ELYRIA — The weekend’s suicide prevention events ended with a training course teaching residents the signs and basic procedures to save a life.
The Lorain County Board of Mental Health held a Question Persuade Refer, or QPR, class Sunday afternoon at Second Baptist Church in Elyria, with the talk presented by the board’s director of communications and community relations, Clare Rosser.
“The QPR training is actually a basic suicide prevention class,” Rosser explained. “It’s about 90 minutes and people learn myths about suicide, facts about suicide, they learn different things that people may be saying, doing or experiencing that indicate that they’re at risk for suicide — but the most important thing about it is that they leave the class confident about how to have a tough conversation.”
The class broke down myths and stigma surrounding suicide, depression and other mental health issues while giving participants a kind of script to check on those around them they suspect to be struggling.
Question, according to Rosser, is very direct. It encourages participants to ask someone if they are thinking of killing themselves, overcoming any fear that asking about suicidal thoughts could lead someone to attempt to harm themselves.
“There’s a lot of fear in asking that question because people wonder if they’re going to make things worse, people wonder if it’s going to cause someone to have those thoughts — that’s not how it works. If they’re already contemplating suicide, you are not going to do any harm by asking that question. In fact, you could save a life.”
Then, participants learned how to persuade someone to stay alive and refer them to professional help.
“So it’s that three-step process that really just builds your confidence in being able to interact with someone that you think is struggling,” she said. “The signs of suicide can be very hidden, these trainings that we do through the Board of Mental Health really reveal to people what the signs are, even when they’re kind of hidden and have to be decoded and help people connect in to the resources we have locally.”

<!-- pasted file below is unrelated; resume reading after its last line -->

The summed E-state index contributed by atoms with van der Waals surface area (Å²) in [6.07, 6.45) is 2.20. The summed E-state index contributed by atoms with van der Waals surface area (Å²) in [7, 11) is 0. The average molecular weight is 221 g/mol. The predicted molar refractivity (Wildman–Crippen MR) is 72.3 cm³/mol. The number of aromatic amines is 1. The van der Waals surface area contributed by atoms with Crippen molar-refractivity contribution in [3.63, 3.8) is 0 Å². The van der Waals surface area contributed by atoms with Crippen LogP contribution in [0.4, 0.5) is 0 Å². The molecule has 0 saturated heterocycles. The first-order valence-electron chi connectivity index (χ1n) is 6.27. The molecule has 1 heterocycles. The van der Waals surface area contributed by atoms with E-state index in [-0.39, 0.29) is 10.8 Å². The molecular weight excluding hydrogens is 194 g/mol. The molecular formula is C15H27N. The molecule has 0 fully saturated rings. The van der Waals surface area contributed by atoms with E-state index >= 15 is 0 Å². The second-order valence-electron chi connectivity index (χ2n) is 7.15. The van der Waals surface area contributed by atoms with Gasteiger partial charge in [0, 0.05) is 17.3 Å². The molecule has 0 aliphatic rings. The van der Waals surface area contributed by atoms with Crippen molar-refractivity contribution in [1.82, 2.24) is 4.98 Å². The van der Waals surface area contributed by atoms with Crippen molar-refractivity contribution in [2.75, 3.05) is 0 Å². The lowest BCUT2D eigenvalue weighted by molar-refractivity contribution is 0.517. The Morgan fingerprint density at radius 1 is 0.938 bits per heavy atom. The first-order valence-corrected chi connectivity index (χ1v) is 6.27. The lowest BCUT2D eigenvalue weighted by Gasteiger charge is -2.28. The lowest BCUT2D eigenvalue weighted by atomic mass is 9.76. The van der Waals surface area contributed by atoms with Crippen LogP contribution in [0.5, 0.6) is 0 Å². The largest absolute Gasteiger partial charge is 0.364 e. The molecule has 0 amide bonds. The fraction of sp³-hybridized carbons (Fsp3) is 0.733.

Across the country, the Centers for Disease Control and Prevention reports a rise in suicide rates between 1999 and 2016 — regardless of a person’s age, gender, race or ethnicity. In Ohio, the suicide rate jumped 36 percent.
The Lorain County Board of Mental Health began offering QPR training in February, and since then has taught more than 400 people during roughly 15 sessions. It started out as a privately requested course, but the board has since begun offering public sessions to meet demand.
“We brought it to this community because we have a history of offering a lot of really good trainings like mental health first-aid and applied suicide-intervention skills training, the ASIST, but sometimes people just want the introduction, they just want the basics and this allows us to go out to any church, any workplace, any civic group, any group of people in Lorain County that request it, they can receive that in their location they can get the basics on suicide prevention. From there they can decide if they want to do a deeper level of education through some of our other courses, but this at least gives everybody a basic introduction and confidence to intervene when someone is struggling.”
With September being National Suicide Prevention Awareness Month, suicide prevention is in the spotlight — but it’s something that can happen any time, Rosser said.
“We’re brave enough to watch out for each other, we just need to know how to do it,” she said.